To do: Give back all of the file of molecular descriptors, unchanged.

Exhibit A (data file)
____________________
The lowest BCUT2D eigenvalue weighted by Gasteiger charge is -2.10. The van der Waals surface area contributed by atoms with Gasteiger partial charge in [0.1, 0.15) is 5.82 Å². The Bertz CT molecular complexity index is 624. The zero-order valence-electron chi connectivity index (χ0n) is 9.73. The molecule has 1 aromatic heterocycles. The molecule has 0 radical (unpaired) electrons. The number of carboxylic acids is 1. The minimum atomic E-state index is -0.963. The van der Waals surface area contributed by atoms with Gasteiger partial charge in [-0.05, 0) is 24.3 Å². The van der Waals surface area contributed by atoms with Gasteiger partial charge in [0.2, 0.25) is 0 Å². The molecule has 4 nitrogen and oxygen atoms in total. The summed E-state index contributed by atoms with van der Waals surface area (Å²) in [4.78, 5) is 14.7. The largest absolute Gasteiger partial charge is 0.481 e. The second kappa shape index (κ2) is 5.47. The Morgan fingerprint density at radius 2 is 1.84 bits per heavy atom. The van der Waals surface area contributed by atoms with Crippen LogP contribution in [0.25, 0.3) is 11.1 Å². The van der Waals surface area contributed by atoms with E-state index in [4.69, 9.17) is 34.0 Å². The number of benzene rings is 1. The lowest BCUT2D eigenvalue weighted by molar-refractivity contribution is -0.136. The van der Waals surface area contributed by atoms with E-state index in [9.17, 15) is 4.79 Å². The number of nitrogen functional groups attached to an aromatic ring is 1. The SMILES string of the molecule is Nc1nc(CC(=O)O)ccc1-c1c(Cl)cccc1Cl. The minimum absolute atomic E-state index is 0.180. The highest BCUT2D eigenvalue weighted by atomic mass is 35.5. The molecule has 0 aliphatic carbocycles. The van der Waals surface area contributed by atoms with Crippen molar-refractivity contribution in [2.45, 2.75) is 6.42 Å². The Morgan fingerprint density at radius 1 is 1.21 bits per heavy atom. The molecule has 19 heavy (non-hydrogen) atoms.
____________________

The lowest BCUT2D eigenvalue weighted by Gasteiger charge is -2.10. The van der Waals surface area contributed by atoms with Gasteiger partial charge in [0.1, 0.15) is 5.82 Å². The Bertz CT molecular complexity index is 624. The zero-order valence-electron chi connectivity index (χ0n) is 9.73. The molecule has 1 aromatic heterocycles. The molecule has 0 radical (unpaired) electrons. The number of carboxylic acids is 1. The minimum atomic E-state index is -0.963. The van der Waals surface area contributed by atoms with Gasteiger partial charge in [-0.05, 0) is 24.3 Å². The van der Waals surface area contributed by atoms with Gasteiger partial charge in [0.2, 0.25) is 0 Å². The molecule has 4 nitrogen and oxygen atoms in total. The summed E-state index contributed by atoms with van der Waals surface area (Å²) in [4.78, 5) is 14.7. The largest absolute Gasteiger partial charge is 0.481 e. The second kappa shape index (κ2) is 5.47. The Morgan fingerprint density at radius 2 is 1.84 bits per heavy atom. The van der Waals surface area contributed by atoms with Crippen LogP contribution in [0.25, 0.3) is 11.1 Å². The van der Waals surface area contributed by atoms with E-state index in [4.69, 9.17) is 34.0 Å². The number of benzene rings is 1. The lowest BCUT2D eigenvalue weighted by molar-refractivity contribution is -0.136. The van der Waals surface area contributed by atoms with E-state index in [9.17, 15) is 4.79 Å². The number of nitrogen functional groups attached to an aromatic ring is 1. The SMILES string of the molecule is Nc1nc(CC(=O)O)ccc1-c1c(Cl)cccc1Cl. The minimum absolute atomic E-state index is 0.180. The highest BCUT2D eigenvalue weighted by atomic mass is 35.5. The molecule has 0 aliphatic carbocycles. The van der Waals surface area contributed by atoms with Crippen molar-refractivity contribution in [2.45, 2.75) is 6.42 Å². The Morgan fingerprint density at radius 1 is 1.21 bits per heavy atom. The molecule has 19 heavy (non-hydrogen) atoms.